It would take someone less desperate for knowledge than I to resist an invitation to THE DELIGHTED STATES, A Book of Novels, Romances, & Their Unknown Translators, Containing
Ten Languages, Set on Four Continents, & Accompanied by Maps,
Portraits, Squiggles, Illustrations, & a Variety of Helpful Indexes. And, as Richard Eder notes in today's review, the "impossibly young face" of its
inviter author, Adam Thirlwell.
He is something of a prodigy and, as such, unstoppable. In his torrent of digressive connections — he joins together Chekhov, Samuel Johnson, Samuel Richardson’s “Pamela” and Hemingway in the space of three dozen lines — there are times we feel we are losing headway and the page numbers are actually running backward.
But the plums are real, even if squashed by too much else. Mr. Thirlwell has several large themes that make their way insistently through his shoves and hops. One is an impassioned belief in the novel. “Although this is a history of ephemeral inventions,” he writes, “the novel’s history is also a history of objects whose value is durable and timeless.” Then he adds, “Sometimes I believe this.”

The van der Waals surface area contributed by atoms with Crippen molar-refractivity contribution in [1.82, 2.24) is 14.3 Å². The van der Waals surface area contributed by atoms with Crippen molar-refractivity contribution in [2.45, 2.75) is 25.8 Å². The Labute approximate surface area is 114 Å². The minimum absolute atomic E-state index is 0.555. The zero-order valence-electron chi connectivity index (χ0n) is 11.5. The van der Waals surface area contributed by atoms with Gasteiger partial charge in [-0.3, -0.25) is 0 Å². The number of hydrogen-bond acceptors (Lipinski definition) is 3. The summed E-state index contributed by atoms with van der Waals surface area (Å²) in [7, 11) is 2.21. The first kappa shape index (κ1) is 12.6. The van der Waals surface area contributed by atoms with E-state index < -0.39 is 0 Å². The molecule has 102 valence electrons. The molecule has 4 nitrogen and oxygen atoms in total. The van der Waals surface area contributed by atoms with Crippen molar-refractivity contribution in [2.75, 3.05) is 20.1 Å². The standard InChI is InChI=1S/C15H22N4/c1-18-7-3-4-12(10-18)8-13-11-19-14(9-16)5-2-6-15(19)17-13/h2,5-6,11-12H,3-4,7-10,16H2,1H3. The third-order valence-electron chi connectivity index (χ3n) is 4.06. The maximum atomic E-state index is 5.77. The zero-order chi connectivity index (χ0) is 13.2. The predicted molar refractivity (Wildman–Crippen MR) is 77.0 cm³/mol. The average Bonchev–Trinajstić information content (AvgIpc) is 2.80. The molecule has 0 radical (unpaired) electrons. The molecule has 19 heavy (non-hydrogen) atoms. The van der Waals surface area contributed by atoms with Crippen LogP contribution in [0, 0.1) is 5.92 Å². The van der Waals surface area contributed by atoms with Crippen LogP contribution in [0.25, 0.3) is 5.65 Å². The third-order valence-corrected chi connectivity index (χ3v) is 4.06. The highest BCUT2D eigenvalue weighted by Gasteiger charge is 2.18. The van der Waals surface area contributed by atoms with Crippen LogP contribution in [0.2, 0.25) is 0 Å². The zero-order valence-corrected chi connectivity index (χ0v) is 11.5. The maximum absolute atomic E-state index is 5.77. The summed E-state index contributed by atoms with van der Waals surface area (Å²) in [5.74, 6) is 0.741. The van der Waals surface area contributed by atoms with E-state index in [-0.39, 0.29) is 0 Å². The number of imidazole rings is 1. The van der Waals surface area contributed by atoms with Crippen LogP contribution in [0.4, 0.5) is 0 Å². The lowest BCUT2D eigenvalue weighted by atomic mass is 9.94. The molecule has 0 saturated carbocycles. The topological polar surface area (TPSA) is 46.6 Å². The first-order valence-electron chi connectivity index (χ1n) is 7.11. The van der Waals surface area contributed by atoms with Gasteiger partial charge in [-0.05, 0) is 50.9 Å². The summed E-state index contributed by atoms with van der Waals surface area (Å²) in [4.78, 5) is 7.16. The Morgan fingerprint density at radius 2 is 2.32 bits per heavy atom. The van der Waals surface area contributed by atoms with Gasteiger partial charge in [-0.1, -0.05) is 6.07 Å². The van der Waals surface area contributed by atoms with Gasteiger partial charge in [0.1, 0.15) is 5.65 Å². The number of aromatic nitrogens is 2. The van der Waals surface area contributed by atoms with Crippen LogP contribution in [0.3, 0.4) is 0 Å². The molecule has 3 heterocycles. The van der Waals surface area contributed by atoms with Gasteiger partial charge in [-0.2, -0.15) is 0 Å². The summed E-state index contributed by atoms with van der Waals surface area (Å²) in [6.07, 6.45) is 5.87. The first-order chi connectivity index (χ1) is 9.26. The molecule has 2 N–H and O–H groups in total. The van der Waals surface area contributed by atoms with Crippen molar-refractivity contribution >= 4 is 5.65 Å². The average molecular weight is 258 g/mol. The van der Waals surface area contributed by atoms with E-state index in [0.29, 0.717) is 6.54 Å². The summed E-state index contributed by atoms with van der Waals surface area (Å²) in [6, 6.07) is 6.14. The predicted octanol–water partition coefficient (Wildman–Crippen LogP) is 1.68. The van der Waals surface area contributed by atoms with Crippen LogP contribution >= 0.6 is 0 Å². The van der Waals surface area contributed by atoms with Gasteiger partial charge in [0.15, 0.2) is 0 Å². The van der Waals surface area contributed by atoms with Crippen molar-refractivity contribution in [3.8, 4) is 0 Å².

Despite the possibility of my having read zero of the books from which Thirlwell conjures his construct, I may be taking the book with me next week to New York. I will be there from the 26th to the 30th, if you'd like to have a coffee. For several weeks after that, I will be unavailable via internet.